It’s back…and, tragically, worse than ever. After fading from view back in April upon winning approval by the state House of Representatives, a Trump Administration-inspired bill to force North Carolina sheriffs to become accessories to federal immigration enforcement operations is moving quickly and could be on Gov. Cooper’s desk later this week.
As readers will recall, the original version of House Bill 370 sought to force all North Carolina sheriffs to honor “detainer requests” from federal immigration officials (ICE) for people in their custody. Detainers are not judicial orders signed by any court official, and they are not arrest warrants that require any kind of finding of probable cause. The individuals targeted by detainer requests are typically otherwise eligible for release from jail or prison.
Last fall, several new sheriffs were elected in the state’s larger, urban counties after running on platforms that pledged to no longer honor detainer requests – a discretionary decision that’s long been within the purview of individual sheriffs. In coordination with the Trump administration, however, the original bill sought to remove this discretion by threatening to impose financial penalties on sheriffs who failed to honor ICE requests.
At first, the state Sheriffs Association opposed the bill based on the premise that it infringed on the constitutional right of sheriffs to make law enforcement decisions for the communities who elected them. The new version of the bill, however, succeeded in removing this formal opposition (at least from the Sheriffs Association – several individual sheriffs still oppose the bill) by establishing a scheme whereby judicial officials would play a role in making the decision of whether a person will be ordered to be held in custody.
The new version of the bill features a remarkably harsh penalty for sheriffs who refuse to go along with the process: removal from office by a Superior Court judge. (As an aside, it should be noted that each of the new sheriffs at the center of the controversy, and now potentially facing the prospect of removal from office for pursuing what they understand to be their constitutional duties, is a man or woman of color.)
The North Carolina NAACP convincingly describes the legislation as “an attempt to legislate racism and to undermine the will of the people of North Carolina” and as an effort to “preemptively nullify our votes by retaliating against recently elected sheriffs….”
Meanwhile, B.J. Barnes, a former Republican sheriff of Guilford County who was defeated last fall by the current sheriff, Danny Rogers, argues convincingly that the bill violates the 4th Amendment rights of immigrants and will invite costly litigation.
As troubling as the disturbing racial and constitutional concerns regarding the new version of the bill are, however, there is an even more worrisome aspect to the measure: the threat it poses to public safety and, ultimately, human life.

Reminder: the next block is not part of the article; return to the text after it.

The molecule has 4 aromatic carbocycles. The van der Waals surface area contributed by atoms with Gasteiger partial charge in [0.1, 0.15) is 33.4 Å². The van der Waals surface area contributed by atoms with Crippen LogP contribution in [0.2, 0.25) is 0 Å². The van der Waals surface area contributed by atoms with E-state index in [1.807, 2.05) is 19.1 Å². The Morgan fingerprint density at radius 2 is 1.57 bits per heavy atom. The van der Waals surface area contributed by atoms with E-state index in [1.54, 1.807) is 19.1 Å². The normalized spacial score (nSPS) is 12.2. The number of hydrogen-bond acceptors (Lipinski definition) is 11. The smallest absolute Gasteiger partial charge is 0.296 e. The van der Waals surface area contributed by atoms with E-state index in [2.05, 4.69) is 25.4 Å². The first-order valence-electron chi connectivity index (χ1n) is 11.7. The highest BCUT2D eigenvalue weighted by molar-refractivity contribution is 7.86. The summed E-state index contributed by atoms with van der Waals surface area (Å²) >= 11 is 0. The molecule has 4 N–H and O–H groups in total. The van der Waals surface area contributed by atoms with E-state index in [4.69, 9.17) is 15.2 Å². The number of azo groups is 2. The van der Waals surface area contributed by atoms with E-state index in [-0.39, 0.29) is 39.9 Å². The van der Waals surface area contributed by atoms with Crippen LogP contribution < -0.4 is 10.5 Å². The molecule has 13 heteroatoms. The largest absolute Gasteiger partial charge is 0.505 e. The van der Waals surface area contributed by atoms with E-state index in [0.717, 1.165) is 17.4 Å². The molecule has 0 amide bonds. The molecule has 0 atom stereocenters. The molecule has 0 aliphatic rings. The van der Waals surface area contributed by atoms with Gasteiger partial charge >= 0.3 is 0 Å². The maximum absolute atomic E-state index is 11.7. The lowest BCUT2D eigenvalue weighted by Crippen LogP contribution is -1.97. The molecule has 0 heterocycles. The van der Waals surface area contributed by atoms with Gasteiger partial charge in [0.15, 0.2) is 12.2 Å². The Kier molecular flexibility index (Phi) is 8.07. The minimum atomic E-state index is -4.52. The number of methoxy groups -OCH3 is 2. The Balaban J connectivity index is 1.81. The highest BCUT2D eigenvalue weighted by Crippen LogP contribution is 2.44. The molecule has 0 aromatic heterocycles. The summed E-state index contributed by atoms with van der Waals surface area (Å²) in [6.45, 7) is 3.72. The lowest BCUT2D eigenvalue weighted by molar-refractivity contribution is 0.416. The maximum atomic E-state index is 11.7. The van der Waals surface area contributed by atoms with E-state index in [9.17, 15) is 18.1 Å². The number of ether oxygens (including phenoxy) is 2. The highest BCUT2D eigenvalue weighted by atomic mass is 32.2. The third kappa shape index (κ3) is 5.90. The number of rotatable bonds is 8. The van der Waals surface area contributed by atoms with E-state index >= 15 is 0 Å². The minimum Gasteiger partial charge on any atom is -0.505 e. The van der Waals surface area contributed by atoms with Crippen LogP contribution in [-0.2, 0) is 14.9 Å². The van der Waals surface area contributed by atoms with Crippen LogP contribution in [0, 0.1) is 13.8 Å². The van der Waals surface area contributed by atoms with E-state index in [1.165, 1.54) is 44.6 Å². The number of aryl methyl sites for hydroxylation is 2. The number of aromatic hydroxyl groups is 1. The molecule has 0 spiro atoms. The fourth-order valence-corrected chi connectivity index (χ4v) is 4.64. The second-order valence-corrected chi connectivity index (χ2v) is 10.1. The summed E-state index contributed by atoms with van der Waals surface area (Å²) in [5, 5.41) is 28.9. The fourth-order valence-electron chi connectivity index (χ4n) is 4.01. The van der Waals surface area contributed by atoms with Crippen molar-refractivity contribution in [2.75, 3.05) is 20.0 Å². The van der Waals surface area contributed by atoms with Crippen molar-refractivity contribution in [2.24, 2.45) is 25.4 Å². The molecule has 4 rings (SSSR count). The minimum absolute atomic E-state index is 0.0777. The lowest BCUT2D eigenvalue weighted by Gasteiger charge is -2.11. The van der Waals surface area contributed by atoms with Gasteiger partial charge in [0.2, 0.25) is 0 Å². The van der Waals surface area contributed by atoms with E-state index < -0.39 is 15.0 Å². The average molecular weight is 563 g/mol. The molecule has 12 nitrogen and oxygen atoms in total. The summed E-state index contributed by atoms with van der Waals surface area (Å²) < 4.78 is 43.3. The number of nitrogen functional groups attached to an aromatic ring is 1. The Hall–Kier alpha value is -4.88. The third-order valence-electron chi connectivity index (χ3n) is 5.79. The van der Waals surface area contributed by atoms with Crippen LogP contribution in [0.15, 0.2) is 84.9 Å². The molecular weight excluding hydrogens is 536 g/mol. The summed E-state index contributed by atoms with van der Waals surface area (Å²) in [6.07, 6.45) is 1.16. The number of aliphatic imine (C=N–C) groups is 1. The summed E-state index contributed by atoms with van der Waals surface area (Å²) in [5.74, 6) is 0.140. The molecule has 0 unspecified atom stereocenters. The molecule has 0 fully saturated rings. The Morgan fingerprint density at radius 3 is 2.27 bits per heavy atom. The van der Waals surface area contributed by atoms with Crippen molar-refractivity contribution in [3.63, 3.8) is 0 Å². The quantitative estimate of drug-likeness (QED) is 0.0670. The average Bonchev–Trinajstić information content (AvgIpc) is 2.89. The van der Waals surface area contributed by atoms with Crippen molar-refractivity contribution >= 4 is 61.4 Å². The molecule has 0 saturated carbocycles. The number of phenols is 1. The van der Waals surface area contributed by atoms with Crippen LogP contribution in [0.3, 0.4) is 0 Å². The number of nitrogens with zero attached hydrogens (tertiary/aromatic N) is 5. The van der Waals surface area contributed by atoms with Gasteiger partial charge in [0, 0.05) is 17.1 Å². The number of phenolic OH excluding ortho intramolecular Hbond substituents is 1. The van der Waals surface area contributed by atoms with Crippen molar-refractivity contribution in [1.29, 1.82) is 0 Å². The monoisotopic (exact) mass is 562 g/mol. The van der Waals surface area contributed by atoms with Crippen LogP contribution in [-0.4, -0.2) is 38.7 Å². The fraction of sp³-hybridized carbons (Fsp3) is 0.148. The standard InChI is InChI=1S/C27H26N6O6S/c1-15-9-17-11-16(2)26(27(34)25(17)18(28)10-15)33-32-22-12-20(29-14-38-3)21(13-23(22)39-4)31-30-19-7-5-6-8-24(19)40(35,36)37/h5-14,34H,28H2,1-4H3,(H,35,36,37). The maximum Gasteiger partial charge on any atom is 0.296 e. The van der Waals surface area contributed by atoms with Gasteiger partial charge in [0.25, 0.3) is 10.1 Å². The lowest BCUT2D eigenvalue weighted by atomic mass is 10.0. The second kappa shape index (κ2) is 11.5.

Simply put, when immigrant communities lose faith in local law enforcement and come to see it as an arm of ICE, they greatly reduce the rate at which they report crimes and cooperate with local officers. Bill proponents have attempted to undercut this argument by highlighting a handful of isolated incidents in which individuals released by sheriffs have committed serious crimes. The trouble with this reasoning, however, is that it elevates anecdotes over hard data.
That’s why representatives of the North Carolina Victims Assistance Network, North Carolina Coalition Against Sexual Assault, and North Carolina Coalition Against Domestic Violence authored a joint letter this spring expressing their deep concerns about the proposal.
As the letter pointed out:
Victims who do not have documented status are already threatened with deportation on a regular basis by abusers who are aware of their status. If HB 370 passes, abusers and traffickers would have a new weapon to strengthen these threats and hold them over victims’ heads when a victim is trying to call 911 for help. Such reports – or the threat of such reports – would be an extremely powerful weapon for abusers.”
The letter goes on to note that, as they are for many citizens, domestic violence situations can be enormously complex. While they may need protection, many victims often depend on their abusers for basic needs – including support of their children – and therefore do not want them deported.
Add to these basic public safety concerns the distraction from more serious law enforcement matters that the constant entanglement with immigration enforcement will inevitably cause –indeed, many immigrants will find themselves held without bail for minor offenses, and even driving violations – and the proposal looks that much worse.
The bottom line: As it is with the vast majority of the Trump anti-immigrant agenda, HB 370 is not about promoting public safety; it is about advancing a xenophobic political agenda rooted in fear and racism. A promised veto from Gov. Cooper will be welcome and should be sustained.